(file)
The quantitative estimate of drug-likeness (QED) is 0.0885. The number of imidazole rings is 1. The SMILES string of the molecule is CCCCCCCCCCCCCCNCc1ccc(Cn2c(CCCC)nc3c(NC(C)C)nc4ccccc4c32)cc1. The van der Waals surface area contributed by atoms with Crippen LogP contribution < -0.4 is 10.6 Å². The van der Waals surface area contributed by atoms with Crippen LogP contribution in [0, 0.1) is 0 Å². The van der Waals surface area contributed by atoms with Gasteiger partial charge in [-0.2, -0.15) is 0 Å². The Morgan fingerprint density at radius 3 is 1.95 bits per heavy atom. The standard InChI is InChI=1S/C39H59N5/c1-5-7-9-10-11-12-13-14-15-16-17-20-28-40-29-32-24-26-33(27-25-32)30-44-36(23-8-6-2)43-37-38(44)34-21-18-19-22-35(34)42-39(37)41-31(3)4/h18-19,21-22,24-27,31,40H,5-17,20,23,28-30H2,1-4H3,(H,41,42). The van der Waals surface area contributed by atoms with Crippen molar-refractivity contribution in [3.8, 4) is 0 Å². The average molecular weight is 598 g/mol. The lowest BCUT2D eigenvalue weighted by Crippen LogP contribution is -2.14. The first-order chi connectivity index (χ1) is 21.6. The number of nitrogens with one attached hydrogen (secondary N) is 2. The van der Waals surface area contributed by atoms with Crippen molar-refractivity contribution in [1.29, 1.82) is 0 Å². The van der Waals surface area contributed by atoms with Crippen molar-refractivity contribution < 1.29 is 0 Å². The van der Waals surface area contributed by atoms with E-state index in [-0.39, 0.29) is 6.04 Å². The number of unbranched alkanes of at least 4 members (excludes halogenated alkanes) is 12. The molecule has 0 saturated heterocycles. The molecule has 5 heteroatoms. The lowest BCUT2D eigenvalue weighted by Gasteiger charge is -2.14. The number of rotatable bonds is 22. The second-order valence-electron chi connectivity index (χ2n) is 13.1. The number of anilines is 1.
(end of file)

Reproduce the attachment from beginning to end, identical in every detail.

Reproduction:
The quantitative estimate of drug-likeness (QED) is 0.0885. The number of imidazole rings is 1. The SMILES string of the molecule is CCCCCCCCCCCCCCNCc1ccc(Cn2c(CCCC)nc3c(NC(C)C)nc4ccccc4c32)cc1. The van der Waals surface area contributed by atoms with Crippen LogP contribution < -0.4 is 10.6 Å². The van der Waals surface area contributed by atoms with Crippen LogP contribution in [0, 0.1) is 0 Å². The van der Waals surface area contributed by atoms with Gasteiger partial charge in [-0.2, -0.15) is 0 Å². The Morgan fingerprint density at radius 3 is 1.95 bits per heavy atom. The standard InChI is InChI=1S/C39H59N5/c1-5-7-9-10-11-12-13-14-15-16-17-20-28-40-29-32-24-26-33(27-25-32)30-44-36(23-8-6-2)43-37-38(44)34-21-18-19-22-35(34)42-39(37)41-31(3)4/h18-19,21-22,24-27,31,40H,5-17,20,23,28-30H2,1-4H3,(H,41,42). The van der Waals surface area contributed by atoms with Crippen molar-refractivity contribution in [3.8, 4) is 0 Å². The average molecular weight is 598 g/mol. The lowest BCUT2D eigenvalue weighted by Crippen LogP contribution is -2.14. The first-order chi connectivity index (χ1) is 21.6. The number of nitrogens with one attached hydrogen (secondary N) is 2. The van der Waals surface area contributed by atoms with Crippen molar-refractivity contribution in [1.29, 1.82) is 0 Å². The van der Waals surface area contributed by atoms with Crippen molar-refractivity contribution < 1.29 is 0 Å². The van der Waals surface area contributed by atoms with E-state index in [-0.39, 0.29) is 6.04 Å². The number of unbranched alkanes of at least 4 members (excludes halogenated alkanes) is 12. The molecule has 0 saturated heterocycles. The molecule has 5 heteroatoms. The lowest BCUT2D eigenvalue weighted by Gasteiger charge is -2.14. The number of rotatable bonds is 22. The second-order valence-electron chi connectivity index (χ2n) is 13.1. The number of anilines is 1.